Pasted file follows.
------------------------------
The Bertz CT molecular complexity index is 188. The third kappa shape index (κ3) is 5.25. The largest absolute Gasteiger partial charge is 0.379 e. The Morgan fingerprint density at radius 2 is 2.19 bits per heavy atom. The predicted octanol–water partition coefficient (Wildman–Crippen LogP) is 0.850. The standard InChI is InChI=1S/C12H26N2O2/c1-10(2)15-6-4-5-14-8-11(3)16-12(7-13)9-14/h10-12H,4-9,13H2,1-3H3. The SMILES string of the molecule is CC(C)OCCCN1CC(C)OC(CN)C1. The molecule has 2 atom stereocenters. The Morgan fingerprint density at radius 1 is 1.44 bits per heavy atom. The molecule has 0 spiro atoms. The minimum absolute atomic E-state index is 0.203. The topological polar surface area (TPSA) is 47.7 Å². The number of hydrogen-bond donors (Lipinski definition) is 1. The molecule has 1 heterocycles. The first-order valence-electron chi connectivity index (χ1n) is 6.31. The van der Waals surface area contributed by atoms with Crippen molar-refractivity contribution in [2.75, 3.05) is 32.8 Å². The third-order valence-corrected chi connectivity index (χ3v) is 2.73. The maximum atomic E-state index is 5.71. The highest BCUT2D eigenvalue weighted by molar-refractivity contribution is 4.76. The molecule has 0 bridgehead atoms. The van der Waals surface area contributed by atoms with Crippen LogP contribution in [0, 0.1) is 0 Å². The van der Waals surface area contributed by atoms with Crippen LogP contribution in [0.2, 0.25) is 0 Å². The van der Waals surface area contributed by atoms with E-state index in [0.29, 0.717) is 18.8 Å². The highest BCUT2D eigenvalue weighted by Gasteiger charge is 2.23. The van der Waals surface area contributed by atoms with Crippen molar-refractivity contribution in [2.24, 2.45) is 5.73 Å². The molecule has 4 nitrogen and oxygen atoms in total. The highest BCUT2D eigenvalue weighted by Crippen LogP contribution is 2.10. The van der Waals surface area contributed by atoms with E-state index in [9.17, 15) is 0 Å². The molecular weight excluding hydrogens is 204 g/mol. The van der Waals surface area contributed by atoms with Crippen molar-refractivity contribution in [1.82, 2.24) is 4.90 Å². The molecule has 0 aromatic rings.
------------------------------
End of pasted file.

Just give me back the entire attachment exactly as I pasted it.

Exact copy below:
The Bertz CT molecular complexity index is 188. The third kappa shape index (κ3) is 5.25. The largest absolute Gasteiger partial charge is 0.379 e. The Morgan fingerprint density at radius 2 is 2.19 bits per heavy atom. The predicted octanol–water partition coefficient (Wildman–Crippen LogP) is 0.850. The standard InChI is InChI=1S/C12H26N2O2/c1-10(2)15-6-4-5-14-8-11(3)16-12(7-13)9-14/h10-12H,4-9,13H2,1-3H3. The SMILES string of the molecule is CC(C)OCCCN1CC(C)OC(CN)C1. The molecule has 2 atom stereocenters. The Morgan fingerprint density at radius 1 is 1.44 bits per heavy atom. The molecule has 0 spiro atoms. The minimum absolute atomic E-state index is 0.203. The topological polar surface area (TPSA) is 47.7 Å². The number of hydrogen-bond donors (Lipinski definition) is 1. The molecule has 1 heterocycles. The first-order valence-electron chi connectivity index (χ1n) is 6.31. The van der Waals surface area contributed by atoms with Crippen molar-refractivity contribution in [2.75, 3.05) is 32.8 Å². The third-order valence-corrected chi connectivity index (χ3v) is 2.73. The maximum atomic E-state index is 5.71. The highest BCUT2D eigenvalue weighted by molar-refractivity contribution is 4.76. The molecule has 0 bridgehead atoms. The van der Waals surface area contributed by atoms with Crippen LogP contribution in [0, 0.1) is 0 Å². The van der Waals surface area contributed by atoms with Crippen LogP contribution in [0.2, 0.25) is 0 Å². The van der Waals surface area contributed by atoms with E-state index in [0.29, 0.717) is 18.8 Å². The highest BCUT2D eigenvalue weighted by Gasteiger charge is 2.23. The van der Waals surface area contributed by atoms with Crippen molar-refractivity contribution in [2.24, 2.45) is 5.73 Å². The molecule has 4 nitrogen and oxygen atoms in total. The highest BCUT2D eigenvalue weighted by Crippen LogP contribution is 2.10. The van der Waals surface area contributed by atoms with E-state index in [9.17, 15) is 0 Å². The molecular weight excluding hydrogens is 204 g/mol. The van der Waals surface area contributed by atoms with Crippen molar-refractivity contribution in [1.82, 2.24) is 4.90 Å². The molecule has 0 aromatic rings.